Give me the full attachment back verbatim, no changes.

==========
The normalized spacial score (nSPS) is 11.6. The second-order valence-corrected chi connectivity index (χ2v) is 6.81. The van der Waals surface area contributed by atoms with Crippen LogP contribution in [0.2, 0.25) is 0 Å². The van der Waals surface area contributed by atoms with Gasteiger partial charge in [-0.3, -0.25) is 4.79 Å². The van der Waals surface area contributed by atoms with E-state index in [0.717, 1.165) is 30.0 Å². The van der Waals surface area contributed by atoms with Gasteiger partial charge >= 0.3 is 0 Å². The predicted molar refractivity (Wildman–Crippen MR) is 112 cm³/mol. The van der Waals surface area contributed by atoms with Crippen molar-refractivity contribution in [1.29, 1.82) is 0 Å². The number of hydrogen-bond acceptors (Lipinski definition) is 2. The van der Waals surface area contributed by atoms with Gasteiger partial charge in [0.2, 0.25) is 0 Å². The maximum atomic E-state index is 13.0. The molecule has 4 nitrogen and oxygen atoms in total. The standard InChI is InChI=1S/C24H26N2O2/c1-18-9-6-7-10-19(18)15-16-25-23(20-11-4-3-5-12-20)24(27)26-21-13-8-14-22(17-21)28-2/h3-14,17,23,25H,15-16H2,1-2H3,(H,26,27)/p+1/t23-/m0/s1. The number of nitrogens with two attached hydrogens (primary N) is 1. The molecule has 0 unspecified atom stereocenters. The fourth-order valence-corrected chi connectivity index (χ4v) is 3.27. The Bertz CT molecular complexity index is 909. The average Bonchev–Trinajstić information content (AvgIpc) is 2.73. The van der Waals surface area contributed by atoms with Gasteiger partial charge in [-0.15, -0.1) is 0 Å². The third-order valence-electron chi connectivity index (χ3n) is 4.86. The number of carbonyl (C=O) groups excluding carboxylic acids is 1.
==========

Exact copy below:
The normalized spacial score (nSPS) is 11.6. The second-order valence-corrected chi connectivity index (χ2v) is 6.81. The van der Waals surface area contributed by atoms with Crippen LogP contribution in [0.2, 0.25) is 0 Å². The van der Waals surface area contributed by atoms with Gasteiger partial charge in [-0.3, -0.25) is 4.79 Å². The van der Waals surface area contributed by atoms with E-state index in [0.717, 1.165) is 30.0 Å². The van der Waals surface area contributed by atoms with Gasteiger partial charge >= 0.3 is 0 Å². The predicted molar refractivity (Wildman–Crippen MR) is 112 cm³/mol. The van der Waals surface area contributed by atoms with Crippen molar-refractivity contribution in [1.29, 1.82) is 0 Å². The number of hydrogen-bond acceptors (Lipinski definition) is 2. The van der Waals surface area contributed by atoms with Gasteiger partial charge in [0.2, 0.25) is 0 Å². The maximum atomic E-state index is 13.0. The molecule has 4 nitrogen and oxygen atoms in total. The standard InChI is InChI=1S/C24H26N2O2/c1-18-9-6-7-10-19(18)15-16-25-23(20-11-4-3-5-12-20)24(27)26-21-13-8-14-22(17-21)28-2/h3-14,17,23,25H,15-16H2,1-2H3,(H,26,27)/p+1/t23-/m0/s1. The number of nitrogens with two attached hydrogens (primary N) is 1. The molecule has 0 unspecified atom stereocenters. The fourth-order valence-corrected chi connectivity index (χ4v) is 3.27. The Bertz CT molecular complexity index is 909. The average Bonchev–Trinajstić information content (AvgIpc) is 2.73. The van der Waals surface area contributed by atoms with Gasteiger partial charge in [-0.15, -0.1) is 0 Å². The third-order valence-electron chi connectivity index (χ3n) is 4.86. The number of carbonyl (C=O) groups excluding carboxylic acids is 1.